And I'd normally be able to settle for that. Another "Brian Singer's X-Men," not exactly inspiring but not criminally disappointing either. After all, no matter how precious I might consider "Planet of the Apes" as cultural and cinematic cargo, and no matter how promising that cargo was in Burton's hands (if it had to be somebody updating Franklin J. Schaffner's gloriously dated treatment, it might as well be him) it was just a remake, and you can only expect so much.

But that was before I got a load of this summer. American moviegoers are proving once again that all they really require is a sure thing — witness Hollywood's serving up (and audiences dutifully scarfing down) such rote franchise fare as "Doctor Dolittle 2," "Scary Movie 2," and "The Mummy Returns" — in which "The Mummy" reliably returned — and straight-from-video-game classics like "Tomb Raider" and "Final Fantasy: The Spirits Within." (Not to mention the two newest entries, "Jurassic Park III" and "Julia Roberts Romantic Comedy III," otherwise known as "America's Sweethearts.")

But we've also come to expect, a few times a summer, something a little more ambitious, and here the great chefs of Hollywood have failed us. Bay drowned "Pearl Harbor" in a sterile sea of scenic poses and cornball dialogue. Steven Spielberg — who could take the edge off Excalibur — saddled Kubrick's orphaned brainchild "A.I." with the literal and figurative spirit of an animatronic teddy bear. Even the sneak hit "The Fast and the Furious" turned out, much to my disappointment, to be "Point Break" on wheels.

Somewhere in the universe, there has to be something better than "Shrek," and while at this point I'm willing to settle for an artful knock-off — at least you know you're dealing with good material — I shouldn't have to bet my summer on the prospect of Francis Ford Coppola not ruining "Apocalypse Now" with the extra 45 minutes.

Moviegoing man, in the early 21st century, is a jaded and yet helpless species, force-fed movie after movie that Hollywood already knows they like. We've choked down the sequels and the two-hour Playstation infomercials, we've tried to chuckle as "Pearl Harbor" put our butts to sleep — some people are even pretending to have liked "A.I.," possibly because they can't bear the thought of a summer without at least one serious success.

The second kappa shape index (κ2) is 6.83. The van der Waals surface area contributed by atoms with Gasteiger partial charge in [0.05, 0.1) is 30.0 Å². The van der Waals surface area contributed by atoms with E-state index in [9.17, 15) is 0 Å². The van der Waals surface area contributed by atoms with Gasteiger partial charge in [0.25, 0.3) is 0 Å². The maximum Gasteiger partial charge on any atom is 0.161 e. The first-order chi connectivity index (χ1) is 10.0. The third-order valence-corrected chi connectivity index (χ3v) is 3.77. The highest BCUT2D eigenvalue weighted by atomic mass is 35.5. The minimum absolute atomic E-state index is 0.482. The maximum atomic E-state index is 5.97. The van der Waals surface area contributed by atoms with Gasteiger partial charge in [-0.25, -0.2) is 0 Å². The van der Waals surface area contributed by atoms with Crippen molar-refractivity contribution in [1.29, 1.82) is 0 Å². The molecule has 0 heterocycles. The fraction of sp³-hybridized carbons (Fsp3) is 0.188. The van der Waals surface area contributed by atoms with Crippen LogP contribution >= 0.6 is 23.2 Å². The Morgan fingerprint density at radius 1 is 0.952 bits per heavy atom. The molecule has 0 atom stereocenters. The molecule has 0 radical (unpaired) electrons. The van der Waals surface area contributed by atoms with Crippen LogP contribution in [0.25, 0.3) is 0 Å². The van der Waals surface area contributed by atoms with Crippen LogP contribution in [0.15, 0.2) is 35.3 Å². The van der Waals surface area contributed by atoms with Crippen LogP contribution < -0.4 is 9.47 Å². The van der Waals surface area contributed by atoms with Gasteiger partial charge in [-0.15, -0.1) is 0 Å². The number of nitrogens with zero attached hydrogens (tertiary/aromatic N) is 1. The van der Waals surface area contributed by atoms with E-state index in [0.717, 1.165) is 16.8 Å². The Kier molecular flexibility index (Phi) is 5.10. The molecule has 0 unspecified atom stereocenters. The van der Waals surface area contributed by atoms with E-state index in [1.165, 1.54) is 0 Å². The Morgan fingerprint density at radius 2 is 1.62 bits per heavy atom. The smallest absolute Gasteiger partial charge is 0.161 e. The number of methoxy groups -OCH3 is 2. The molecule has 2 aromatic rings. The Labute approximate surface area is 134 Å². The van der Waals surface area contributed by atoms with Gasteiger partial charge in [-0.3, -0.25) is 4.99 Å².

But that's a sad, self-deceiving state of affairs, and it's up to Burton to redeem us all. Because of its cult following, "Planet of the Apes" is a frightfully fragile subject for a rehash. But for a director looking back on a mixed critical and box-office resume, it's also a great opportunity — a classic so married to the quaint sensibilities of its time (and so inimitably and deliciously cheesy) that its legacy just might be well served by a brash stylistic departure of the kind Burton is uniquely capable.

In the age that reveres the post-modern art of the sample, "reimagining" a grand pop-cultural moment like "Planet of the Apes" can be a masterpiece. It can also be just another deflating exercise in hubris, another bland flop from another ham-handed egotist trying to make an omelette out of a Faberge egg. (Damn them. Damn them all to hell.)

Which one is Burton's? Last-minute tinkering of a "reimagining" is rarely a good sign, tending to signal the arrival of a pulse-challenged mediocrity like "X-Men" or worse, a completely fallen souffle like "The Avengers." Will he let us down? Will dedicated pop-cineasts like me — and we're feeling pretty quixotic these days — be forced to accept "Apocalypse Now" (or even A.I.) as the event-movie highlight of the summer?

At least I know that right now Burton, feverishly second-guessing himself in some windowless Hollywood cutting room, is even more nervous than I am.